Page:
We moved on to some heavier distortion by gradually turning the drive and level knobs clockwise while experimenting with different positions for the tone knob.
One of our favorite sounds was with both the drive and level at about 1 o’clock and the tone at 11 o’clock. Here we got a nice tone for playing power chords and even some lines up high on the fretboard.
This pedal can run on either a 9 Volt battery or the BEHRINGER PSU-SB DC power supply (which is sold separately).
Verdict: The Behringer TO800 Vintage Tube Overdrive is a good option for beginners looking to get their very first overdrive pedal. This unit is very affordable and gives you all the necessary controls to dial in different types of distortion, from saturation all the way to tube-inspired growl for heavier types of music and situations.
A clone of the legendary Centaur Klon, for the modern player.
This is a warm and versatile overdrive pedal that is also capable of tube-like distortion, inspired by the iconic Klon Centaur overdrive pedals. It features a very transparent sound, which allows you to keep the tone of your instrument even at aggressive distortion settings.
The Rockett Audio Designs Archer Ikon Boost is a clone of the Klon Centaur pedal (no longer in production but often cloned), which was used by David Gilmour and other stars. The unique sound of these pedals relies partly on specific diodes used in the clipping circuit.
The design on this pedal features a straightforward and simple 3-knob layout. The Output knob controls the volume level, while the treble is for taking your tone from dark to bright. Additionally, the Gain knob controls the amount of distortion you want to dial in.
Although the tone of this pedal is unique, it is also very malleable and versatile. In our tests, we got everything from warm overdrive to tube-like distortion that lets the true character of your guitar come through.
We especially liked the tone with the output knob at 11 o’clock, treble at 1 o’clock, and gain at 2 o’clock. Here we got a powerful growl with tons of sustain, fantastic for laying down riffs, and power chords in a hard rock context.
This pedal is quite easy to use thanks to its simple and unassuming design. As a matter of fact, it sounded great and very transparent in every setting we tried. What you go for in this pedal will largely depend on your taste and what style of music you play.
This pedal runs on a 9-volt power but has an internal charge pump that doubles its voltage all the way to 18 volts. In short, a fantastic recreation of one of the most beloved and now extinct pedals from the 90s.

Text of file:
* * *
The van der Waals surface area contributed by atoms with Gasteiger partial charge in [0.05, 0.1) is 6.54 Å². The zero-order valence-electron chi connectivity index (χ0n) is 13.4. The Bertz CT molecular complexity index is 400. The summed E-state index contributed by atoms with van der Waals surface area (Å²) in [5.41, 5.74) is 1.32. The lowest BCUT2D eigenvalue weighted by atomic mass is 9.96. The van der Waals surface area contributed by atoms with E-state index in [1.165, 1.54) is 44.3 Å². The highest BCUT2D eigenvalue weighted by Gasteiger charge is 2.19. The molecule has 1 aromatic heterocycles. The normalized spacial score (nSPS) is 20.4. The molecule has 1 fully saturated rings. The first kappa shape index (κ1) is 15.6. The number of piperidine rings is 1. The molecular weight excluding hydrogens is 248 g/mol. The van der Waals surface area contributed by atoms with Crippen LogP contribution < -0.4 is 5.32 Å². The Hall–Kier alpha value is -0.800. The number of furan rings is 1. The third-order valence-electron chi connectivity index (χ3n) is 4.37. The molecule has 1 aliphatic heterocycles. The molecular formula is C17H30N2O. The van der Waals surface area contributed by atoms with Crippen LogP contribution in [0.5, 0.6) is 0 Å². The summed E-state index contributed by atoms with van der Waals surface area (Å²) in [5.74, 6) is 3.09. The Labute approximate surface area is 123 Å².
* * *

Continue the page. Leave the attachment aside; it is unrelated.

Verdict: The Rockett Audio Designs Archer Ikon Boost is one of the best takes on the iconic Klon Centaur pedal. With very transparent tones, this pedal is capable of delivering sweet overdrive all the way to aggressive distortion. Although it features a unique sound and character, it is also very versatile and can be used in many contexts.
A compact, sturdy, powerful, and versatile overdrive pedal.
This MRX overdrive gives you plenty of control options for maximum versatility. With superb MXR quality and durability, this unit offers you four knobs and a 3 position switch to dial in your ideal amount of drive for your tone. All of this comes in a compact and durable enclosure for maximum convenience and sturdiness.
The MXR Timmy Overdrive Pedal was designed by the famed pedal builder Paul Cochrane. Mr. Cochrane produced and sold the original Timmy Overdrive, but needed the support of a larger company in order to meet the demand for this very transparent and great-sounding pedal.
In use, the MRX Timmy Overdrive functions in a very clever way. The Treble and Bass controls on this unit are only for cutting frequencies instead of adding. This prevents you from ending up with an overhyped signal.
This feature proved quite useful in our tests, as we ended up with very natural tones for both overdrive and heavier distortion. Additionally, we did not have to worry about being careful not to overhype our signal. In other words, we always ended up with a focused and natural sounding overdrive and distortion sounds.
Another great feature is that the Bass control is designed to affect your signal before it gets to the overdrive stage. As a result, you get a cleaner and more focused low end. This was also audible in all of our tests, and provided a more focused and balanced sound, particularly when playing power chords and riffs in the mid-low to lower frequencies of the guitar.
On the other hand, the Treble control affects your signal after it hits overdrive. This smoothes out grittier tones and emphasizes harmonics. Another unique feature of this pedal is the 3-way switch. Here you can select from three different clipping types, from minimal saturation to aggressive distortion.
Although this pedal sounded fantastic, it may be counterintuitive for those used to more traditional overdrive units and may take a bit to get used to.